By Gavin Kelly and Nick Pearce
13 December 2010
Welfare reform is crucial to the coalition’s agenda. But ministers’ plans are driven by cuts rather than consistent principles, while Labour seems out of touch. Two policy thinkers with insider experience map out a better approach
Almost every significant reform of the welfare state is heralded as Beveridgian in scope and ambition. But the reality rarely matches the lofty rhetoric. The latest attempt – Iain Duncan Smith’s plan for a Universal Credit – is certainly bold. It bears the imprint of a politician who has thought hard about welfare reform, and is determined to drive it through.
But the great misfortune for the work and pensions secretary is that his flagship reform will be outweighed by a broader set of measures being pursued by the coalition government. It is this disparate set of policies – as much as Duncan Smith’s claim to a grand plan – that look set to fundamentally alter the complexion of the welfare state.
That raises the question of what sort of welfare state we will be left with, when all these pieces are put together. So far – aside from some retro-talk about ‘benefit scroungers’ and ‘crackdowns’ – the only clear thread running through the coalition’s agenda is the objective of reducing public expenditure. But that tells us little about the kind of system that will emerge. To answer that, it is useful to ask four fundamental questions that will help to define the character of any new settlement.
First, which sections of society is the government choosing to prioritise for support? On this front, Chancellor George Osborne’s plans mark a radical change of direction. The most significant – and most under-reported – aspect of the Comprehensive Spending Review has been the decision to reduce support for working people. Under the guise of hacking back a ‘spiralling benefits bill’, the government is removing financial support from low- and middle-income working families.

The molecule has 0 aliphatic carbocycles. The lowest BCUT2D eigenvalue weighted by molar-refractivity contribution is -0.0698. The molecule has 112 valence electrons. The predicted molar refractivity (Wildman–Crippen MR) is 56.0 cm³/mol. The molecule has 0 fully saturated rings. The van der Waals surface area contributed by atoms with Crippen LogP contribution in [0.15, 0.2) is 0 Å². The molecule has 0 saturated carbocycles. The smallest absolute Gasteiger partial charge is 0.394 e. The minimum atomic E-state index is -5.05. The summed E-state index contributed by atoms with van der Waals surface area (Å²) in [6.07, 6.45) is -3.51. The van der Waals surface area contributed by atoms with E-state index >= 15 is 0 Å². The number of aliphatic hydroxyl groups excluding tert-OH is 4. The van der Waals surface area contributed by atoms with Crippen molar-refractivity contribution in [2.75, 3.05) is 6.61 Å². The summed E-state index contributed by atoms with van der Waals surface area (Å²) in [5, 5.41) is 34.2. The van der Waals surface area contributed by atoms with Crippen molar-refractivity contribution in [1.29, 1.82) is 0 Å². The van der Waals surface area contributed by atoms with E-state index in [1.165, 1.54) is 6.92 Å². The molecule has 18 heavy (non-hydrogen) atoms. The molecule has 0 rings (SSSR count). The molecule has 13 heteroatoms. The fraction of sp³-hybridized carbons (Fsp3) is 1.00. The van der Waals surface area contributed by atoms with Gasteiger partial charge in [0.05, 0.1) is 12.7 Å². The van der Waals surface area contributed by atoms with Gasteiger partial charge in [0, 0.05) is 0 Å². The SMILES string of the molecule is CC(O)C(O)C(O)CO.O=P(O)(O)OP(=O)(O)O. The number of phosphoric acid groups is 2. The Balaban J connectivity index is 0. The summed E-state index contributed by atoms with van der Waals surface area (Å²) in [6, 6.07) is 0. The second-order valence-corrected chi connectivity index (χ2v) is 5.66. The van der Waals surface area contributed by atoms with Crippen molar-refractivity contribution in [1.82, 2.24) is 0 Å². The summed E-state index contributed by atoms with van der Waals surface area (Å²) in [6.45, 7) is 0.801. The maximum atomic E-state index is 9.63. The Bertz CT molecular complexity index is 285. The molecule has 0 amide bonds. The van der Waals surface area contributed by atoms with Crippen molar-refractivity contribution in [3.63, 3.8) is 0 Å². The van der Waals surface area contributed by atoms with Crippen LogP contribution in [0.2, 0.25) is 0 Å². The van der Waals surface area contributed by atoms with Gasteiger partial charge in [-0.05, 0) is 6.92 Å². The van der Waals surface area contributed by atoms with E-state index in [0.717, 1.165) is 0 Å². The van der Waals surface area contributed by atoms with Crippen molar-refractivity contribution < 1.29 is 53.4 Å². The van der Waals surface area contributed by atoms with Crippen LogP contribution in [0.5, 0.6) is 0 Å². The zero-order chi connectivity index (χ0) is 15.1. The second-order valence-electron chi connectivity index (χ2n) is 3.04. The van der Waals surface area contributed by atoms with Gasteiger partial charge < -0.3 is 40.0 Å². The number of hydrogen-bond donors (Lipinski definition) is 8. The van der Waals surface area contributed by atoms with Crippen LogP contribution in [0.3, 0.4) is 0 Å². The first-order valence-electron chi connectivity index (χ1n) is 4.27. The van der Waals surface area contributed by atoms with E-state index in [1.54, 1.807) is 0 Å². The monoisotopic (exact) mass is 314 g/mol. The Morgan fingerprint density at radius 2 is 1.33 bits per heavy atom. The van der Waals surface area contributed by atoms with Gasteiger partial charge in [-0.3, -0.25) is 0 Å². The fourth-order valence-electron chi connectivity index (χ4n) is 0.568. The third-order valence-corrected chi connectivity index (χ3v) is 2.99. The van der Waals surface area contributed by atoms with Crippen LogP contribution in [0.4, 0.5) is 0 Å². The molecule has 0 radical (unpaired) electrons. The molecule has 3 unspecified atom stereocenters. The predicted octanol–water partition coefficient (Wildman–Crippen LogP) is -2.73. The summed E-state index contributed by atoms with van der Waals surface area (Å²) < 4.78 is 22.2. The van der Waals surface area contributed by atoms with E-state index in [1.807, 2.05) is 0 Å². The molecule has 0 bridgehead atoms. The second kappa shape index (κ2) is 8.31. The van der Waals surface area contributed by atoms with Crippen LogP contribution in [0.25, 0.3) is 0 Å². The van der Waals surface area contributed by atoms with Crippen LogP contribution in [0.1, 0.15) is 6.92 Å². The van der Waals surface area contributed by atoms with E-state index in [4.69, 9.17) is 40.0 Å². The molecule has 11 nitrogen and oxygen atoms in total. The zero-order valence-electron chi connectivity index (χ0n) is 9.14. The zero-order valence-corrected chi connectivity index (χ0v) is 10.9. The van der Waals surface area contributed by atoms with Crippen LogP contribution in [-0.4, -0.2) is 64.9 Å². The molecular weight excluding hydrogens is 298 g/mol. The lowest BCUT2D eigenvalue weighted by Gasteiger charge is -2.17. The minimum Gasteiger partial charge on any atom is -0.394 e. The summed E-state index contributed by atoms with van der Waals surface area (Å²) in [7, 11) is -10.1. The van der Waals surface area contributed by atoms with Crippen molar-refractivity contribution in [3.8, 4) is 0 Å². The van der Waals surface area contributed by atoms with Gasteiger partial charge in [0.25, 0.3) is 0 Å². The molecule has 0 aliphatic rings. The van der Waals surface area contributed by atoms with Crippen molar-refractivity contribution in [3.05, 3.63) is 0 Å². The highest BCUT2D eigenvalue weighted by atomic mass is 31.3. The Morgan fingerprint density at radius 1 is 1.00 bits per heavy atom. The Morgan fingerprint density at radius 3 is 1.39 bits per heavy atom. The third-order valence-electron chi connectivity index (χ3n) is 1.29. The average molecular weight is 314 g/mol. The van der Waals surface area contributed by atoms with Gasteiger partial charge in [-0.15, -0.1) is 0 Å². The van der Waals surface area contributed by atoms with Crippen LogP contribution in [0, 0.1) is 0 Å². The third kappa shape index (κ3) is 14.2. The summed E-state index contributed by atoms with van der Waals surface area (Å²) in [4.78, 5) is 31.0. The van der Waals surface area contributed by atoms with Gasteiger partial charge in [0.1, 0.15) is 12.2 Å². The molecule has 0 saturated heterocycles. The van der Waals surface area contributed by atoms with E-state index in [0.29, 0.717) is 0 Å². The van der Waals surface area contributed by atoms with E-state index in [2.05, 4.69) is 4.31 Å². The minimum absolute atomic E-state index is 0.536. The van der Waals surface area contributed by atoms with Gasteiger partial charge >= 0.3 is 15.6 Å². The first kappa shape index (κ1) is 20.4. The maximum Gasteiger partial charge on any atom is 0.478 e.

The full implications are not yet clear, but it is at least a £5bn hit, targeted at those with children. This includes reductions to childcare support, the Working Tax Credit and Educational Maintenance Allowances, which pay 16–18-year-olds up to £30 a week to stay in compulsory education. These cuts will all be sharply felt and will expose the under-appreciated role the welfare state has come to play in lifting the incomes of working families. Not only will the changes undermine the stated goal of rewarding work, they will also constitute a major squeeze on the living standards of ordinary families.
Recent analysis from the Office for National Statistics found that while gross domestic product fell by 5.5% during the recession, disposable incomes actually rose by 1.2%. But over the coming years, as the latest Bank of England report made clear, the situation is likely to be reversed. Sluggish economic growth is set to be characterised by falling real living standards, as wages stay flat while inflation, charges for public services, pension contributions and VAT all rise. As the effects start to be felt, it will no longer be credible for the chancellor to claim that it is primarily benefit cheats who are paying the price to prevent bigger reductions in spending on public services. The reaction from working families could make the 10p tax row look like a storm in a teacup.
The second question that needs to be answered is what principle the government is following in terms of who should be eligible for welfare support – specifically, what is the balance between universalism, means-testing and a contribution-based system? On this front, the planned reforms are a confusing hotchpotch. In respect of Child Benefit, the principle of universalism has been wilfully undermined. Yet for the array of non-pension benefits for the over-60s, it is being unconvincingly defended – despite this being the richest generation of pensioners in history.